The study released Wednesday by the Pew Research Center's Internet and American Life Project also found that another 9 percent of U.S. adults only use the Internet when they are not at home. Adults with lower levels of income and education, as well as blacks and Hispanics, are significantly more likely to rely on Internet access outside of their home, in libraries, at work or elsewhere.
Of the people who don't go online, only 8 percent want to. The rest said they are not interested.
Nearly everyone who goes online has broadband access, the report found. Only 3 percent of people who use the Internet do so using a dial-up connection.
Internet use has increased steadily since Pew began doing the survey. In 1995, only 14 percent of Americans said they went online. By 2000, half were online and by 2007, three-quarters.
As in previous years, age, income, education level and race have a lot to do with who is and isn't online. Forty-four percent of people 65 or older are not online, compared with 2 percent of those aged 18 to 29. Of people who have not graduated from high school, 41 percent don't go online, compared with 4 percent of those with a college degree.
Nearly a quarter of people with household incomes of less than $30,000 per year are offline, compared with 4 percent of those with $75,000 or more. Gender didn't seem to make a difference in whether someone went online or not. Eighty-five percent of men use the Internet, along with 84 percent of women.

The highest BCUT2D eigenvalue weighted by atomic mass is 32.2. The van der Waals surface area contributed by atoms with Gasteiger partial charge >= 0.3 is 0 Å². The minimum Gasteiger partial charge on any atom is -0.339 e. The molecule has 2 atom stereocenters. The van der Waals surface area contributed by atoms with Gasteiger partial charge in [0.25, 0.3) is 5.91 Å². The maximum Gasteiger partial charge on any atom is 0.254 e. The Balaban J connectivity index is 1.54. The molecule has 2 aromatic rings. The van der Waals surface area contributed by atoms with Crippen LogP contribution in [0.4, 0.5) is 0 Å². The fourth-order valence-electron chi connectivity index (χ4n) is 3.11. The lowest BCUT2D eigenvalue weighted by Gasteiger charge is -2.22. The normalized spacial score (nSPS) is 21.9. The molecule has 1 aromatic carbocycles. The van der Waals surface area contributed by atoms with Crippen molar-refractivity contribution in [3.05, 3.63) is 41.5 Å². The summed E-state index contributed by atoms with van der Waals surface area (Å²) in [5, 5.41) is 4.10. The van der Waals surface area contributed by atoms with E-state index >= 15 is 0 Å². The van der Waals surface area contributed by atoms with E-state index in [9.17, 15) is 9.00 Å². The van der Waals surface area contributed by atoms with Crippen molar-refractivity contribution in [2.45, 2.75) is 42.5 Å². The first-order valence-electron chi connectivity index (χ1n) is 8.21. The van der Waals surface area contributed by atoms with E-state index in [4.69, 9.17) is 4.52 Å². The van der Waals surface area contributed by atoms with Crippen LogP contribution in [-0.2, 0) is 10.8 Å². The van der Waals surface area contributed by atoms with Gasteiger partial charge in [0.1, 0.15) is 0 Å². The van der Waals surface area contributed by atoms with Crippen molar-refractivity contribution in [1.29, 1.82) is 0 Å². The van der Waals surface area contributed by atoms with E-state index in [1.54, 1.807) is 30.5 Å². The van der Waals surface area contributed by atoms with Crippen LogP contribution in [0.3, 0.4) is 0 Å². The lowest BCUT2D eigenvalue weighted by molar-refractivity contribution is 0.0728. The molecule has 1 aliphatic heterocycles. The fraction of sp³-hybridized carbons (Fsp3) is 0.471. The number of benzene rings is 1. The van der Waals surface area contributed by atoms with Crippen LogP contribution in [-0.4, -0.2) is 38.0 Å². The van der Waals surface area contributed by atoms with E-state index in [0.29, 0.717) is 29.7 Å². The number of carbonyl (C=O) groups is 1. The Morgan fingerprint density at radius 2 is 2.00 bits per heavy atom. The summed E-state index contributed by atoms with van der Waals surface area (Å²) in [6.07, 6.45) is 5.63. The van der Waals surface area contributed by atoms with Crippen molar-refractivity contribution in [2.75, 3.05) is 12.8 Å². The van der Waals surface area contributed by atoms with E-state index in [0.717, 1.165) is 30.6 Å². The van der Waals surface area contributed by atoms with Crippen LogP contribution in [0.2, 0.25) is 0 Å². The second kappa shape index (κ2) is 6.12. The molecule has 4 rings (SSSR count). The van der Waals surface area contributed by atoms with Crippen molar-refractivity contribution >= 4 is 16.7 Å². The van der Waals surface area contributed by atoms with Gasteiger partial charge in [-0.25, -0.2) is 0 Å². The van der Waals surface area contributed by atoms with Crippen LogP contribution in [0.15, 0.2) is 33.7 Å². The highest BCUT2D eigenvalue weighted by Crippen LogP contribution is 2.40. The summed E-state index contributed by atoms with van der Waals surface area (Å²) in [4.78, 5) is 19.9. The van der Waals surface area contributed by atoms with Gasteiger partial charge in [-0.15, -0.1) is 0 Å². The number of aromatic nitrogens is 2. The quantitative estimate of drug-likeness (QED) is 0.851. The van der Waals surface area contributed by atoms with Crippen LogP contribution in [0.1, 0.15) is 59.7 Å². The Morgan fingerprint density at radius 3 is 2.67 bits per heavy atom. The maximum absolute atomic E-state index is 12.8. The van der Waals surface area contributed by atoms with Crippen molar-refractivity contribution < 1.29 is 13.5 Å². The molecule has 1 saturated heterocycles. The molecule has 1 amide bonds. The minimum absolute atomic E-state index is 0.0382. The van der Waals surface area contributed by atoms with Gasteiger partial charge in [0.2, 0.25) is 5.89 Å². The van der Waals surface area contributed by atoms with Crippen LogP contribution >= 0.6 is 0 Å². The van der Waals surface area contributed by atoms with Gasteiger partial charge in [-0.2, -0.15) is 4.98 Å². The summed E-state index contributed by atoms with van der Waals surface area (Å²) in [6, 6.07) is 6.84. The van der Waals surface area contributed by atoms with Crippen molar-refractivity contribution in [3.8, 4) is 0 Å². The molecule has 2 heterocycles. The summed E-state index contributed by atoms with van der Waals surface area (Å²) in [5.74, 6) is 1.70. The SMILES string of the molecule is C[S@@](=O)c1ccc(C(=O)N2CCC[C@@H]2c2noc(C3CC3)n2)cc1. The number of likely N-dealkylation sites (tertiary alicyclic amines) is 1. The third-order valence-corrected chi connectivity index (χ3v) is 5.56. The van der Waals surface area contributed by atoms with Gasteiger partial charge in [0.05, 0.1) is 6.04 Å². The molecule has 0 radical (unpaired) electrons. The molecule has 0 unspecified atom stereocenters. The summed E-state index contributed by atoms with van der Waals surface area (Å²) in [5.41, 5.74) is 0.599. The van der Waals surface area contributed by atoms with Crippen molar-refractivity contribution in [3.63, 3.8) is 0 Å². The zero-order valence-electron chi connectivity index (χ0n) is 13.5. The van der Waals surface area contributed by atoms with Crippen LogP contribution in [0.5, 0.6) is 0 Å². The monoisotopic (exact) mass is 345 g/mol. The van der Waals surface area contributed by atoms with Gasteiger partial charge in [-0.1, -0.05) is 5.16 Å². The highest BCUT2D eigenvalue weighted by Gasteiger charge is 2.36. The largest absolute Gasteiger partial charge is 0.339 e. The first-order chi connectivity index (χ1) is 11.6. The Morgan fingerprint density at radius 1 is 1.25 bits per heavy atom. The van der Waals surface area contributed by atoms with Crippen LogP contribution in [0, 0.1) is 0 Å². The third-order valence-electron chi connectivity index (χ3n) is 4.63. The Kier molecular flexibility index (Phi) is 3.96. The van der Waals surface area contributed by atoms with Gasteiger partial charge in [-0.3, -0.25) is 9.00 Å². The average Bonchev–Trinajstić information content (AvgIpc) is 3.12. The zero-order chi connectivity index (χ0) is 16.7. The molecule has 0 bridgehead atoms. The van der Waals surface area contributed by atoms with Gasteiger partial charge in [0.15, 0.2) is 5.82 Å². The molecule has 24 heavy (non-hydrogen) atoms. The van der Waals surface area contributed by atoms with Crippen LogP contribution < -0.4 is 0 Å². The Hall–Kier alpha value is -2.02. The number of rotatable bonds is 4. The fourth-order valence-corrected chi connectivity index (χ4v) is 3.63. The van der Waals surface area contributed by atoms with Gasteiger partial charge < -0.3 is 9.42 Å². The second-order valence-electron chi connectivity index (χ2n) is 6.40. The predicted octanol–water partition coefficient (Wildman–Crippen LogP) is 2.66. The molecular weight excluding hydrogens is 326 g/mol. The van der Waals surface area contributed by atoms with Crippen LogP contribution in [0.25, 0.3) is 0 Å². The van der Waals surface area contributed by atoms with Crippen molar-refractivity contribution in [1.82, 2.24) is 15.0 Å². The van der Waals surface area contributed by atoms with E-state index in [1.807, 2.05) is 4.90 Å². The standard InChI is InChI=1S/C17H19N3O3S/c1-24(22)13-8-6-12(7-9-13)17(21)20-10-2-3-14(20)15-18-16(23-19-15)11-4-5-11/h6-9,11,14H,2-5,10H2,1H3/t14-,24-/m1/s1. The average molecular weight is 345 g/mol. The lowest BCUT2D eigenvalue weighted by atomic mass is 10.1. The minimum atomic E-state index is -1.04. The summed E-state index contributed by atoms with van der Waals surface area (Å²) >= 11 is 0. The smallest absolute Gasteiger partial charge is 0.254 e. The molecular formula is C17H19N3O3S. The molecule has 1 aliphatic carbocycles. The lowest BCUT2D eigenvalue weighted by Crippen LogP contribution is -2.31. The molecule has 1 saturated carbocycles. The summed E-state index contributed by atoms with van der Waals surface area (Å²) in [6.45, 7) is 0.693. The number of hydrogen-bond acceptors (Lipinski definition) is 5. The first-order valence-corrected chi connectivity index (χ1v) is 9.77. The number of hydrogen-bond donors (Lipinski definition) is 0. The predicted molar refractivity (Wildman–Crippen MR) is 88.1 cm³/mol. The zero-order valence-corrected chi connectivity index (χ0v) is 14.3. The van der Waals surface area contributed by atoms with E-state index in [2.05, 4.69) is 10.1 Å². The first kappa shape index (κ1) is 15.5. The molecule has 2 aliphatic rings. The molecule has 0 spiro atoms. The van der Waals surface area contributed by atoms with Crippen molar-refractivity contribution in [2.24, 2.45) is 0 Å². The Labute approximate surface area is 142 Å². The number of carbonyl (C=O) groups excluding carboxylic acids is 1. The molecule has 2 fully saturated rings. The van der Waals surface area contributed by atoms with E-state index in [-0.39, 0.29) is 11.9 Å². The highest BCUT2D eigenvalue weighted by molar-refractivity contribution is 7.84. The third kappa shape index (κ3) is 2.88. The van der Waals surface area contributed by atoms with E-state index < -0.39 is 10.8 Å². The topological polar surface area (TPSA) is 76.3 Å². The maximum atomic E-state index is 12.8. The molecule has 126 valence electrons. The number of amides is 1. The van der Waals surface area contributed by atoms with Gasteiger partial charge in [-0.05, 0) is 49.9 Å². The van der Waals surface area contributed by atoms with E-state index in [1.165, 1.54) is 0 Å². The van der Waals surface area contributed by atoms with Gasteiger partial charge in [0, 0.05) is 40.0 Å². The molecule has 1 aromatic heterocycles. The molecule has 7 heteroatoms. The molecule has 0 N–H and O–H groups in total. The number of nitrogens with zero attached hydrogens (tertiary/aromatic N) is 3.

Here are some of the reasons people gave for not going online:
- 34 percent think the Internet is not relevant to them - they are not interested, don't want to use it or don't need it.
- 13 percent don't have a computer, 7 percent don't have Internet access and 6 percent said it's too expensive.
- Three percent said they are worried about things such as privacy, viruses, spam or hackers.
- Four percent think it's a waste of time. That doesn't stop the rest of us, though.
- Nearly a third of people cited usability for not going online. This includes people who say they are too old or physically unable to get online because they have poor eyesight or are disabled, along with people who find it too difficult to use. Those who worry about privacy and such are also lumped into this category.
The survey of 2,252 U.S. adults was conducted from April 17 to May 19 on landline and mobile phones. It has a margin of error of plus or minus 2.3 percentage points.